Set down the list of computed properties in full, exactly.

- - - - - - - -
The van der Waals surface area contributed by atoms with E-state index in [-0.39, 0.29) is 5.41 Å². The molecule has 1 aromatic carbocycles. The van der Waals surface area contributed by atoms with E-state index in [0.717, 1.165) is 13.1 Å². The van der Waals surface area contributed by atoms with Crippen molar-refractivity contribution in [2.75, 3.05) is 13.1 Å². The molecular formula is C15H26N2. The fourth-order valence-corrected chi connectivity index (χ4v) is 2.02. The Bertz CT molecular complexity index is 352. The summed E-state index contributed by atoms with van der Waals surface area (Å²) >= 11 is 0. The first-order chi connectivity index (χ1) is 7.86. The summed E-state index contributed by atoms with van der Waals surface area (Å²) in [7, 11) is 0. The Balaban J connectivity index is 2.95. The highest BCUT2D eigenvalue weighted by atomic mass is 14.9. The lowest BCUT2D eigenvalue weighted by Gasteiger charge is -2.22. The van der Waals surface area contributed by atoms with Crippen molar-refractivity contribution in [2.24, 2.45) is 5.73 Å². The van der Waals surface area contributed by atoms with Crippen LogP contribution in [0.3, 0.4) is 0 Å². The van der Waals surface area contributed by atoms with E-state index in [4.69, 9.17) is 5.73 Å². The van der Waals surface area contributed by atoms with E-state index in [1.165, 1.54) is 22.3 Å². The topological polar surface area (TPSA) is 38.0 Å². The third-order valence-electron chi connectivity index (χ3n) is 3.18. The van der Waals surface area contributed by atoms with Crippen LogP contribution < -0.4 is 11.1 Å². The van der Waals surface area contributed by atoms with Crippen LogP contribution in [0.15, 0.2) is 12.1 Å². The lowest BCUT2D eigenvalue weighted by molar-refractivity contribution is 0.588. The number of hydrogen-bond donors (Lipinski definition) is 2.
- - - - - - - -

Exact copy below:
The van der Waals surface area contributed by atoms with E-state index in [-0.39, 0.29) is 5.41 Å². The molecule has 1 aromatic carbocycles. The van der Waals surface area contributed by atoms with E-state index in [0.717, 1.165) is 13.1 Å². The van der Waals surface area contributed by atoms with Crippen molar-refractivity contribution in [2.75, 3.05) is 13.1 Å². The molecular formula is C15H26N2. The fourth-order valence-corrected chi connectivity index (χ4v) is 2.02. The Bertz CT molecular complexity index is 352. The summed E-state index contributed by atoms with van der Waals surface area (Å²) >= 11 is 0. The first-order chi connectivity index (χ1) is 7.86. The summed E-state index contributed by atoms with van der Waals surface area (Å²) in [7, 11) is 0. The Balaban J connectivity index is 2.95. The highest BCUT2D eigenvalue weighted by atomic mass is 14.9. The lowest BCUT2D eigenvalue weighted by Gasteiger charge is -2.22. The van der Waals surface area contributed by atoms with Crippen molar-refractivity contribution in [2.24, 2.45) is 5.73 Å². The van der Waals surface area contributed by atoms with Crippen LogP contribution in [0.3, 0.4) is 0 Å². The van der Waals surface area contributed by atoms with E-state index in [4.69, 9.17) is 5.73 Å². The van der Waals surface area contributed by atoms with E-state index in [1.165, 1.54) is 22.3 Å². The topological polar surface area (TPSA) is 38.0 Å². The third-order valence-electron chi connectivity index (χ3n) is 3.18. The van der Waals surface area contributed by atoms with Crippen LogP contribution < -0.4 is 11.1 Å². The van der Waals surface area contributed by atoms with Crippen LogP contribution in [0.15, 0.2) is 12.1 Å². The lowest BCUT2D eigenvalue weighted by molar-refractivity contribution is 0.588. The number of hydrogen-bond donors (Lipinski definition) is 2.